The year is 2066, and the title of the best baseball team on earth has come down to two competitors — the Nashville Doritos Dragons and the Portland Wal-Mart Whalers. Ryder Hendrickson Jr. steps to the plate for the Doritos Dragons, a glowing orange triangle emblazoned on his crisp red jersey. Facing him is pitcher Jaxxson Redd, who sports a blue and white striped shirt bearing the yellow star insignia of America’s favorite supermarket, underpinned by the familiar phrase “Save Money. Live Better.” This is the showdown the baseball world has been waiting for.

Redd opens the at-bat with a 109.6 mile per hour fastball down the pipe. He can do better, but it’s strike one nonetheless. The next fastball is a whisker outside, but it comes in at a much more comfortable 114.3 miles per hour. That’s more like it.

Hendrickson Jr. gets the go sign relayed to him from the first base coach. If it’s another fastball, he’s got the green light to swing. Redd fires again, this time missing inside the zone. Hendrickson Jr.’s eyes light up; 111.5 miles per hour is hardly enough gas to dust a hitter of his caliber. He swings his time, and the network flies into action. Viewers need to be kept on the edge of their seat! Years of college education and experience in the field have honed the broadcast technicians’ instincts — this is the perfect time for a commercial. How else are networks supposed to keep people tuned in except to hold their sports hostage?

When it cuts back, replay is available. Audiences globally see an electrified orange blaze tracing Hendrickson Jr.’s swing. The crack of the bat is superimposed with the crunch of a Dorito as a ball with a golden corona is sent flying through the air. It’s a sharp line drive, but it’s hit directly to third base and Wal-Mart’s defense is sound. If Hendrickson wants to get on base, he’ll have to do better next time.

Thank God the network got that ad break in on time. If they hadn’t, people may have tuned out after that at-bat. They never would have had the opportunity to bundle home and auto insurance for a modest but respectable discount. It’s a public service, really.

On a unrelated note, here’s a totally random clip from Thursday’s game between the White Sox and Astros.

MLB’s growth in India is its most important project you haven’t heard about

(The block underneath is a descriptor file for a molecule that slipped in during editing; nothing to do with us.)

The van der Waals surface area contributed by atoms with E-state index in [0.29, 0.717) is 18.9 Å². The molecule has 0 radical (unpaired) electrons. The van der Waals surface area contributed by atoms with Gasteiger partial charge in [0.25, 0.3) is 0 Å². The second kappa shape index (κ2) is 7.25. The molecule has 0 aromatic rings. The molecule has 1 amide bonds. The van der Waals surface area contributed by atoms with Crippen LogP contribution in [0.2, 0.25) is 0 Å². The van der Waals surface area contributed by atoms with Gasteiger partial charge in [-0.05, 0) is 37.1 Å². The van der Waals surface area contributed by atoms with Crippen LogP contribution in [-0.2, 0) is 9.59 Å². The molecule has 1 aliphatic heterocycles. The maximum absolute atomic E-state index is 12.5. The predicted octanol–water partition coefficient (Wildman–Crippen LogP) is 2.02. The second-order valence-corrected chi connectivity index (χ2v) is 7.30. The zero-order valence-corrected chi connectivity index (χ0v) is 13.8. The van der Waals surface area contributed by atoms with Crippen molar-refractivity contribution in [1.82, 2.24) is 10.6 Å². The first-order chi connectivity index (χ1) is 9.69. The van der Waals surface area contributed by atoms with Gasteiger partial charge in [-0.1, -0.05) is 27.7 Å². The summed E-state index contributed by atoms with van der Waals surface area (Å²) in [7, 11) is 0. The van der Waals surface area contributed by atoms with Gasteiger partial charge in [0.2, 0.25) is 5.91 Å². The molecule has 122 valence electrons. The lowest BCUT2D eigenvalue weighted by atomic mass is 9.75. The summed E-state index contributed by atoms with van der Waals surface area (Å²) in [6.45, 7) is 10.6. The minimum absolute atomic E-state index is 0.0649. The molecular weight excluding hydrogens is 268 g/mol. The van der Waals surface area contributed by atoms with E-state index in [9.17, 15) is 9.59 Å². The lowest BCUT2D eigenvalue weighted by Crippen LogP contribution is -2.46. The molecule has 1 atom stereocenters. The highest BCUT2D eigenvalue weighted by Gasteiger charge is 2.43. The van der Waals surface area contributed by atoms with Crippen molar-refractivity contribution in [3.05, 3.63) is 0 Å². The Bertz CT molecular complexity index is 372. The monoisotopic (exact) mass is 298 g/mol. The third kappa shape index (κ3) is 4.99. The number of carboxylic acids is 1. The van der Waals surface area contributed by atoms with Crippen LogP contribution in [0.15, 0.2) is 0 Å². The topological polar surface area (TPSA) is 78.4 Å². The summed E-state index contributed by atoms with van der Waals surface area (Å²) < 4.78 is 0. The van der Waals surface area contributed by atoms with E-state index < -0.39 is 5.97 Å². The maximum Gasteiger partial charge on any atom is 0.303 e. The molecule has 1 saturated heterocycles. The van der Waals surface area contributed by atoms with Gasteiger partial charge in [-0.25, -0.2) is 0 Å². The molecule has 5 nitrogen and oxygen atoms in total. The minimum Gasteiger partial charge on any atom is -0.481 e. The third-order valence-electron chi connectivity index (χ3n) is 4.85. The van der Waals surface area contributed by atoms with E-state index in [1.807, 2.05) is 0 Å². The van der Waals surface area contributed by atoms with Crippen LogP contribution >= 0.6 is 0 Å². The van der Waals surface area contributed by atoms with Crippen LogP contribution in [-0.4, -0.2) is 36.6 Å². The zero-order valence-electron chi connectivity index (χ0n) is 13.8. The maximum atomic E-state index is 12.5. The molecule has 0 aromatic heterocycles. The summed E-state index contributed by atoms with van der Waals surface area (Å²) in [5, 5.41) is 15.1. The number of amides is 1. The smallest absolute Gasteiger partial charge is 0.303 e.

No longer the beating heart of American sports passion, baseball has stayed alive by finding new markets to dip its grubby mitts into. The sport has spread to popularity across Central and South America as well as much of Asia and has found great success in funneling talent (and broadcasting revenue) from those markets stateside. The next door MLB is trying to shove its foot into is the Indian marketplace, a challenging task that could pay off handsomely if successful.

Last year, the World Series was broadcast in India on Star Sports, the beginning of a longer term relationship with the southeast Asian sports channel. The broadcast agreement also included a portion of 2021’s regular season slate and the creation of three baseball shows to air weekly throughout the season: MLB Weekly, MLB Extra and MLB’s Best. While American viewers would find the content of those shows painfully surface-level, they’re perfect for an audience largely unfamiliar with the landscape of the sport, let alone how it operates on a granular level.

The 2021 postseason marks the end of MLB’s agreement with Star Sports, but don’t expect this to be the end of the league’s endeavors in India. There aren’t many places as comfortable with bat-and-ball sports as India, who have a thriving cricket culture. More cynically, tapping into a market space with 1.38 billion wallets must sound very enticing to the capital-driven mindset of the current league leadership.

Quick hits and assorted minutiae

  • The Force3 Defender Mask, created by a minor league umpire to protect from concussions, is getting some traction among MLB catchers. It uses a spring-cushioned shock absorption system to take the force out of foul tips that may have otherwise resulted in bloodied mouths or concussions.
  • Old friend JD Martinez was held out of the first game of the ALDS with an ankle injury. Red Sox manager Alex Cora said there’s “a strong possibility” that JD Martinez will start tomorrow, but would make no guarantees.
  • Akil Baddoo is a partial owner of a combination barbershop/hangout in Atlanta called The Fade Lounge, and it looks fantastic. His goal is to make it a place where patrons can get a great haircut, watch sports, chat, and be part of the community.
  • This date in history is a bad one for fires. October 8th, 1871, a small town in Wisconsin burned to the ground and the Great Chicago Fire began. In 1957, a nuclear reactor meltdown in Winsdale, United Kingdom caused a fire that burned for 16 hours and left 10 tons of nuclear waste. In 2001, an airplane collision caused an explosion at an airport in Milan, Italy. I’ll be checking my smoke detector.

Baseball is awesome

It’s October, so the Rays are busy doing Rays’ things. Last night, Randy Arozarena became the first player in MLB history to hit a home run and steal home in a postseason game. It was also the first straight steal of home in the postseason since Javy Baez during the Chicago Cubs’ 2016 run to a World Series crown.